Apart from good nutrient management, riparian zone management can be one of the most effective means of reducing non-point source pollution in farmed landscapes (Phillips 1989). This is because managed riparian zones function as barriers or filters to nutrient and sediment inputs from disturbance associated with agriculture and forestry. Using fencing to exclude livestock from streams can substantially improve water quality but the fencing needs to be installed over a large proportion of the minor streams in a catchment to be effective and even narrow buffers (10–30 m) can deliver substantial benefits (Smethurst and Petrone 2010). If livestock continue to have access to a stream and drainage from roads and tracks is not diverted across pasture or other vegetation before it reaches the stream, poor water quality will inevitably continue to be a problem. If grass and weed growth are problems in the fenced off riparian zones, then short term crash-grazing in dry weather can be adopted. Farmers wanting to explore tree farming options in riparian areas should seek advice from agro-forestry regulators and advisors.

The inherently poor drainage in some flatter and low-lying Tasmanian catchments is a significant factor limiting sustainable farming in this landscape. Production improvements have been derived from draining the swamp land, but the installation of man-made drains has provided a large degree of connection in the landscape that provides pathways for the easy and quick delivery of applied fertiliser nutrients to local rivers and streams (Cotching et al. 2010). Managing the rate and timing of fertiliser (Chapter 2) and effluent applications under dairying (Chapter 11) would provide more effective opportunities to improve water quality than the very difficult task of altering the drainage systems.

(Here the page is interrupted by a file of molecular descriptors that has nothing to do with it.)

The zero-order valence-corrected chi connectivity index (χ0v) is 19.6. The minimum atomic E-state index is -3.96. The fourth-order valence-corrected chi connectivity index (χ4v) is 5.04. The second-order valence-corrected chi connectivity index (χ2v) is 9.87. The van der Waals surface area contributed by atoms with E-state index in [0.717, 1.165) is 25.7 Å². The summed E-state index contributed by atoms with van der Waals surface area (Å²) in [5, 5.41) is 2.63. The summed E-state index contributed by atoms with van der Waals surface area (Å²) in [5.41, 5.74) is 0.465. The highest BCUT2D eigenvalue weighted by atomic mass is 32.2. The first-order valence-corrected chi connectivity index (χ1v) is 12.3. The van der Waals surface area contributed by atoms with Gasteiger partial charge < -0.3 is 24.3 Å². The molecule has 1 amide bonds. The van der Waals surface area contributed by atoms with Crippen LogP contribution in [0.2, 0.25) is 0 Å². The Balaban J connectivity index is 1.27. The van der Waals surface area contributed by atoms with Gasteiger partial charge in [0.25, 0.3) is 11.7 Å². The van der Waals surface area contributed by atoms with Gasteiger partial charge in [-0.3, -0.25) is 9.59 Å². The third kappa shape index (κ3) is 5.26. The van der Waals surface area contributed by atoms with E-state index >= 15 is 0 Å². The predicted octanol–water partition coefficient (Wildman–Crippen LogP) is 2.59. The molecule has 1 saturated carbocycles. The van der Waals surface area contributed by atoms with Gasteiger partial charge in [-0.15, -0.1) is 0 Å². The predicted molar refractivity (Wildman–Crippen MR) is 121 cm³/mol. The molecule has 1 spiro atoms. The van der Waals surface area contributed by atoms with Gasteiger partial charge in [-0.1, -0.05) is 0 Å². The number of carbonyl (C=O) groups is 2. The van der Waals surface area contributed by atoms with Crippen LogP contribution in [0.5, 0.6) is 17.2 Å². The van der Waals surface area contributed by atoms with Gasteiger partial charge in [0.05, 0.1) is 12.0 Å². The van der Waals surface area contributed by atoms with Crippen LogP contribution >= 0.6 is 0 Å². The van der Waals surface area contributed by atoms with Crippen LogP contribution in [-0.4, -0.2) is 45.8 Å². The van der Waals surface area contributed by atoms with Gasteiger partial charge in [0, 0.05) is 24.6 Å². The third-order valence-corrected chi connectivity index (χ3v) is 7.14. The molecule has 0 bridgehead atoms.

Management strategies under cropping that have shown to produce the lowest rates of nutrient leaching without compromising crop yield, are deficit irrigation (applying just enough water to make up for crop use plus evaporation), scheduling small irrigation applications at short intervals, and using lower rates and split applications of nitrogen fertiliser (Cotching and Lisson 2010).

The future

Land management practices of nutrient budgeting, soil testing and riparian zone management are important to reduce the total nutrient delivery to rivers and estuaries, but even where best management practices are adopted, nutrients resulting from intensification of land use will still be delivered at higher than natural rates (Cotching et al. 2012). One of the consequences of more intense land uses producing greater nutrient enrichment in waterways, is that further intensification of land use in Tasmania associated with irrigation developments, is likely to result in greater surface water nutrient loads. This is more likely to be a problem in lower rainfall catchments with longer rivers, such as the Macquarie and South Esk, or in estuaries with restricted tidal flushing such as Boobyalla in the northeast.